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Animated, energetic music with a smile on its face
A review by JAMES SOUTHALL
Music composed by
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Album running time
Album cover copyright (c) 2006 Disney Enterprises, Inc. / Pixar; review copyright (c) 2006 James Southall
For a while, I was convinced that the only guaranteed sign of exceptional quality in Hollywood were the words "Disney presents a Pixar film..." - sadly, the unbroken run of magnificence from Toy Story to Finding Nemo had a temporary blip in the slightly disappointing, overrated The Incredibles, but the magic is back with Cars. You wouldn't think so if you read the reviews, but then the critics weren't kind with A Bug's Life or Monsters Inc either, and there's nothing wrong with either. The witty, charming film is essentially one big long paean to the "good old days", whenever they may have been. John Lasseter was back in a more hands-on role, directing this one himself - and so back came Randy Newman, who didn't work on the last two Pixar films (both of which received fine scores in his absence).
Newman contributes one original song, the lovely "Our Town" sung with typical easygoing charm by the great James Taylor. It picks up on the film's theme ("Main Street isn't Main Street any more / Lights don't shine as brightly as they shone before / To tell the truth, lighs don't shine at all / Our town") and is completely delightful in every way. Many of the ingredients which make Newman one of the most lavishly talented singer/songwriters there has been - the biting satire, exceptional wit, cutting social comment - don't ever appear in his "composer for hire" songs in movies, but another of the ingredients - heartmelting melodies - does, and he always provides lovely lyrics for these Pixar songs as well. There's a host of other songs on the album too, including a nice new feel-good, summery track from Sheryl Crowe, "Real Gone", a couple of classics - Chuck Berry's "Route 66" and Hank Williams's "My Heart Would Know" - two country songs from Brad Paisley, and only one misfire, the horrible-beyond-words cover by John Mayer of "Route 66".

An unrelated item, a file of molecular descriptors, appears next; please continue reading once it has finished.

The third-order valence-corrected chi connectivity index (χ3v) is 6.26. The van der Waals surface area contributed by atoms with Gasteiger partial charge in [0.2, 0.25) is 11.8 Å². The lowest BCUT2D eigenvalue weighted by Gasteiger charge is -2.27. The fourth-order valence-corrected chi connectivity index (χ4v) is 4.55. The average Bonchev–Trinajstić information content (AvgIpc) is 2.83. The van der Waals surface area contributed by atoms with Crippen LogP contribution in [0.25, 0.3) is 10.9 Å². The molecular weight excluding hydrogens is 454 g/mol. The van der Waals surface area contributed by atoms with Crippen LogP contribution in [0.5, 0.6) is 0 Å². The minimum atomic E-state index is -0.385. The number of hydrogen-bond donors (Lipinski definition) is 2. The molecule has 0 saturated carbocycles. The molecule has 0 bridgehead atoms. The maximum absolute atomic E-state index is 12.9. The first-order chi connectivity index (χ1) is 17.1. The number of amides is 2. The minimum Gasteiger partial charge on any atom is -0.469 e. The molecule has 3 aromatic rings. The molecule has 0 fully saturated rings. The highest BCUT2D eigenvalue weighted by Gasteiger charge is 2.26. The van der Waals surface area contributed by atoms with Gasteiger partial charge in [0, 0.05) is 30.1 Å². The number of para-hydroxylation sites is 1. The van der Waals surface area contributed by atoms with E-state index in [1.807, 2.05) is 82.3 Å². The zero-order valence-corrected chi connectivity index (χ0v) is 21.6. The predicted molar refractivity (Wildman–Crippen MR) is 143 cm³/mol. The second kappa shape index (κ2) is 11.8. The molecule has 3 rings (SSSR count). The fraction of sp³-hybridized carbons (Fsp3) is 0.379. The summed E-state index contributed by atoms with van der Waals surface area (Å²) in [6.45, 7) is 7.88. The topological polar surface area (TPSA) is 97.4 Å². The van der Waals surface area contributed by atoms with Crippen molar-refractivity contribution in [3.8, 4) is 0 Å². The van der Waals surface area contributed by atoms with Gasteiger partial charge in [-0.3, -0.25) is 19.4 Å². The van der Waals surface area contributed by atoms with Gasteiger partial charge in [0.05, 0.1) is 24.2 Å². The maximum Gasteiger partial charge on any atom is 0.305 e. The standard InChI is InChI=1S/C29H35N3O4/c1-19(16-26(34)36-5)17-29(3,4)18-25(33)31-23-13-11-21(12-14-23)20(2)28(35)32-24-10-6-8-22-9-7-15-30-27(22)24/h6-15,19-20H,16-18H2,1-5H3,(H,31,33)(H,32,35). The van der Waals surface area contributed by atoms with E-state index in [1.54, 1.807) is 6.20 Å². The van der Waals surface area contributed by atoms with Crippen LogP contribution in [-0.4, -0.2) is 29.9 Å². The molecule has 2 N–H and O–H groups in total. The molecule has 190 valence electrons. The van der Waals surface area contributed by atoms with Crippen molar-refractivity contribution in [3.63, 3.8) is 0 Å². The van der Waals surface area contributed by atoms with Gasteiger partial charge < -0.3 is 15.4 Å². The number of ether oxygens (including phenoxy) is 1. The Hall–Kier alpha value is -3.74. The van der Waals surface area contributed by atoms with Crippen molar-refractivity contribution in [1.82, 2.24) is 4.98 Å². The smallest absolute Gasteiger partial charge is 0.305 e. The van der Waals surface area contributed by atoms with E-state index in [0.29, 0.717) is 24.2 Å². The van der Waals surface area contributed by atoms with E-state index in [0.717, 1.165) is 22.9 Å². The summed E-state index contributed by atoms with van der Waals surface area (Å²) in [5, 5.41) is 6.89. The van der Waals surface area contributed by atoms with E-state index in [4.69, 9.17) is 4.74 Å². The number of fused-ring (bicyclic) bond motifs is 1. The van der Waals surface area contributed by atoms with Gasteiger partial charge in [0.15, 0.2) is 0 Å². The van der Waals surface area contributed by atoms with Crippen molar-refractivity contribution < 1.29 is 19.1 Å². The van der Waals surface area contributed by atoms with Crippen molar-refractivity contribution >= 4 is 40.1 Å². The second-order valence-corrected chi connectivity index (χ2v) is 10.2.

Newman's score continues very much where his last Pixar music left off - boistrous, hyperactive, lavishly-orchestrated, beautifully-played. The first score track, "Opening Race", features something a little different, with electric guitars and drums adding a rock feel, but that's the exception. Elsewhere, Newman adds southern flavour with guitars and banjo. There's a slightly darker hue overall than in the composer's previous animated scores, with a far greater emphasis on action - Newman is actually quite adept at coming up with exciting music for films like this, with the brassy "McQueen's Lost" full of thrills (and also somehow featuring a lovely, warm motif for McQueen himself). There are those (maybe, everyone other than me) who say Newman can't write action music - but his colourful, over-the-top style is so perfect for these Pixar films, I can't imagine anyone else doing it quite so well.
The bluesy "Bessie" is a treat, with dirty brass and slide guitar combining for a Dukes of Hazzard style groove. "Dirt is Different" reprises the main theme with Newman briefly recalling his nod-and-wink rolling western style from Maverick, something perhaps he might have used just a little more in Cars. The country style returns in "New Road", another lovely little piece, conjuring images of a lovely southern belle chewing a bit of grass and wearing an oversized hat. This style goes more up-tempo in "Tractor Tipping", though it gets a bit more drive (if you'll excuse the expression). The gentle, bucolic feel of "McQueen and Sally" is evocative and very beautiful. There's a large hint of romantic sadness in the air in "Goodbye", with one of those beautiful pieces of Americana that seem unique to Newman with the soft strings, soft flute solo and subtle guitar accompaniment enforcing again what a good film composer he is, before a moving piano solo of the main melody from his "Our Town" song.
After all the gentle beauty of the score's middle portion, Newman goes into full-on action territory for the last three pieces. "Pre-Race Pageantry" sounds just like you would expect any piece of music with that title to sound, with vibrant and dynamic brass playing the highlight. "The Piston Cup" is an action-packed ride again showcasing the brass section, before the climatic "The Big Race" rounds things off in rousing fashion.
Cars is Newman's best score for Pixar since the thematically-rich, wonderful A Bug's Life
and it's such a shame that the album follows the recent Disney trend of
offering a few songs and only a few minutes of score. Here, with
just over 20 minutes of score, there's maybe not enough to entice score
fans to buy the album, and there are so few songs that people are
unlikely to buy the album just for them either - surely Disney's
missing a trick. An extra ten minutes of score would have been
more than welcome, and surely not too much to ask for. However,
those who enjoy Newman's previous Pixar scores will find much to love
here, and it's one of the finest scores for an animation in a long